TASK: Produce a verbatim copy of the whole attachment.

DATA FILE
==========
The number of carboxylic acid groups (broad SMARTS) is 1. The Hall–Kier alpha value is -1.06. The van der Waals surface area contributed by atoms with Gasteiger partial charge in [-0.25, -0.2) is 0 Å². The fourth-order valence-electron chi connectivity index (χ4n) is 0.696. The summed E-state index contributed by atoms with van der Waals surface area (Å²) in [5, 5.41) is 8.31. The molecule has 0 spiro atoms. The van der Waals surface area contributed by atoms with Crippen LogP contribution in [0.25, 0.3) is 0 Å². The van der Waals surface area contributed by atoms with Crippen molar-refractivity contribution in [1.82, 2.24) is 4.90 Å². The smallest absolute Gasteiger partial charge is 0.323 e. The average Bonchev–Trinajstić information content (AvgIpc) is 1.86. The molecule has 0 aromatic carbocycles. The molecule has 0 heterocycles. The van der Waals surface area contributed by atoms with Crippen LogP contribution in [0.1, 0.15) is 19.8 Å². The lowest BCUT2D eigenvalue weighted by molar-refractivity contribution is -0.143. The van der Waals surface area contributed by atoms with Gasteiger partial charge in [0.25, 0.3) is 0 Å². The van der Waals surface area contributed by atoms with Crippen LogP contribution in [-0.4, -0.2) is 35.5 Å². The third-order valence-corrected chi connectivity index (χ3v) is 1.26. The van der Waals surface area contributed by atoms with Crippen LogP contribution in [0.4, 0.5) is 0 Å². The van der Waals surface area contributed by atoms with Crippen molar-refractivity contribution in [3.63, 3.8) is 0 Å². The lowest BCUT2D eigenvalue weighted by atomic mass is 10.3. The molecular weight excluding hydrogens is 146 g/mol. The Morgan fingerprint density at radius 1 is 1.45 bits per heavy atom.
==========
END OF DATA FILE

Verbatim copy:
The number of carboxylic acid groups (broad SMARTS) is 1. The Hall–Kier alpha value is -1.06. The van der Waals surface area contributed by atoms with Gasteiger partial charge in [-0.25, -0.2) is 0 Å². The fourth-order valence-electron chi connectivity index (χ4n) is 0.696. The summed E-state index contributed by atoms with van der Waals surface area (Å²) in [5, 5.41) is 8.31. The molecule has 0 spiro atoms. The van der Waals surface area contributed by atoms with Crippen LogP contribution in [0.25, 0.3) is 0 Å². The van der Waals surface area contributed by atoms with Crippen molar-refractivity contribution in [1.82, 2.24) is 4.90 Å². The smallest absolute Gasteiger partial charge is 0.323 e. The average Bonchev–Trinajstić information content (AvgIpc) is 1.86. The molecule has 0 aromatic carbocycles. The molecule has 0 heterocycles. The van der Waals surface area contributed by atoms with Crippen LogP contribution in [0.1, 0.15) is 19.8 Å². The lowest BCUT2D eigenvalue weighted by molar-refractivity contribution is -0.143. The van der Waals surface area contributed by atoms with Gasteiger partial charge in [0.25, 0.3) is 0 Å². The van der Waals surface area contributed by atoms with Crippen LogP contribution in [-0.4, -0.2) is 35.5 Å². The third-order valence-corrected chi connectivity index (χ3v) is 1.26. The van der Waals surface area contributed by atoms with Crippen LogP contribution in [0.4, 0.5) is 0 Å². The van der Waals surface area contributed by atoms with Crippen molar-refractivity contribution in [3.63, 3.8) is 0 Å². The lowest BCUT2D eigenvalue weighted by atomic mass is 10.3. The molecular weight excluding hydrogens is 146 g/mol. The Morgan fingerprint density at radius 1 is 1.45 bits per heavy atom.